The Life You Save May Be Your Own

DID, knitting, sci-fi, and strong opinions

That is the question. September 10, 2012

Filed under: Uncategorized — weordmyndum @ 2:06 pm
Tags: , , ,

It’s World Suicide Prevention Day. The blogosphere is brimming with the usual “don’t kill yourself” posts. If that’s the kind of post you want to read, look elsewhere–this is not that post.

I’m not against suicide.

I’m not saying people should go kill themselves any time something goes wrong, mind you. I just have a radical belief that every person should have control and determination over their lives, even if that means death.

A number of countries recognize the right to die in cases of terminal illness. But mental illness isn’t terminal, they tell us. You just have to live with it. It can be treated.

In many cases, that’s true–often, mental illness can be successfully treated. But not in every case. A significant portion of us just keep suffering despite the best tries of patients and treaters. Some of us try everything but don’t get better; we drag ourselves through each day, only barely alive, too tired to believe in even the possibility of hope. Our doctors and therapists have run out of ideas. There’s nothing else left for us.

I’ve lost five friends to suicide, and it hurt–but no more than it hurt to lose a friend to a car accident or my aunt to lung cancer. Death is hard for the living, but it’s not always about us–or it shouldn’t be. I think we should think instead about the suicidal person. Does the pain we’d feel from their death justify forcing them to stay alive through unbearable, unending pain? Once someone we love is dead, we hurt–but they don’t, and over time our pain fades. The pain of the people we force to stay alive may very well not fade. So often, suicide is characterized as a selfish act, but I think our society’s radical and anti-suicide stance is much more selfish.

Yes, I’m speaking as someone who’s spent most of her life suicidal. I’ve made four attempts. I’ve been incarcerated, drugged, and abused for wanting to die, and that treatment only made me more suicidal. Although I’m still suicidal sometimes, overall I want to be alive, to make my life worth living. But it was only when I truly had the option to kill myself that I was able to choose to save myself.


5 Responses to “That is the question.”

  1. artyelf Says:

    I haven’t been commenting much lately, but I want to thank you for writing this post. I wrote one that was very similar, but decided not to publish.
    I agree with all that you say, and also feel that days like WSPD can load more shame onto those of us who are suicidal, making people feel weak and worse, and taking away choice.
    Thankyou for your considered words.
    Sending you peace. ♡

  2. mm172001 Says:

    I really enjoyed this post and it reminds me of a post I wrote on suicide being selfish, I think I’m going to go find it and possible re-blog or link it for today. Thanks for saying what some of us think but don’t say because it may not sound “right” to society.

    • weordmyndum Says:

      I just got sick of the “it gets better” anti-suicide posts. I got sick of being treated like a criminal and a child for wanting to stop the suffering the only way I knew how. While I have great respect for many of the bloggers who wrote anti-suicide posts, I also think there needs to be a space for those of us who believe suicide is not always a wrong choice. Not to give voice to that leaves those of us who believe differently isolated from even the mental health peer community. I’m sure anti-suicide bloggers don’t mean it to happen, but it leaves me feeling guilty because I would still consider suicide an option under certain circumstances. And I imagine I’m not the only one out there who feels that way.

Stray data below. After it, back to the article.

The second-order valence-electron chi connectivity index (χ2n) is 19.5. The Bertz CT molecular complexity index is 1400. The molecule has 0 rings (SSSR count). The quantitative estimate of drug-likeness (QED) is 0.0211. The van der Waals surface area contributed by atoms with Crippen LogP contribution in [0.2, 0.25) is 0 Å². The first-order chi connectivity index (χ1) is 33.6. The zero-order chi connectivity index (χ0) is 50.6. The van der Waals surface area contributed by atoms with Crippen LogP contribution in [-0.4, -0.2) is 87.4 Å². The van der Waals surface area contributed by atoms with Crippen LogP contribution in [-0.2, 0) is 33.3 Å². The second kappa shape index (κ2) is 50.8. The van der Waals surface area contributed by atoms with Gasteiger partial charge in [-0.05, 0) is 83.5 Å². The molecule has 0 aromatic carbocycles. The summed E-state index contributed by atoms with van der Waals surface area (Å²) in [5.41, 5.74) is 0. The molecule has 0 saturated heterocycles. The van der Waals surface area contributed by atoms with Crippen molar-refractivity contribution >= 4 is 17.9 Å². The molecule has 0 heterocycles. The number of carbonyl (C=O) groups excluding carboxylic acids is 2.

3. Hmm . . . well, I don’t think we should intrude on someone’s autonomy.

    I think though, at the same time, many people who commit suicide would’ve preferred another option, and it’s good for them to know that suicide isn’t their only option.

    • weordmyndum Says:

      I agree.

      What I’m talking about is people who’ve tried the other options. Yes, we might come up with some new treatment that would cure the person’s illness, but the chances of that are extremely slim. I think it’s about as likely that someone will cure my crazy as it is that a giant space dragon will eat our sun. There’s a difference between likely and probable.

      Sure, there are treatments that can alleviate symptoms somewhat, making it a little easier to drag yourself through the day. But what if that’s not enough? What if you want a life, not just survival? And what if none of the resources at your disposal can give you that?

      Basically, I don’t believe we should force people to live. We recognize, in most ways, a person’s right to control their own body. We have the right to choose what medical treatments to use or not to use. We have the right to choose who we have sex with. We have the right to choose whether or not to carry a fetus to term. We should also have the right to choose whether to live or die.

      Just like considering a medical procedure or having a baby, suicide isn’t a choice to be taken lightly. I believe it should be a reasoned, considered decision. I believe it should never be the first option, nor should it be chosen rashly. People should be able to try other resources first, but too often they don’t have access because treatment is prohibitively expensive.

      But at the end of the day, I believe that suicide is sometimes a sane, rational choice. And I believe that should be okay.

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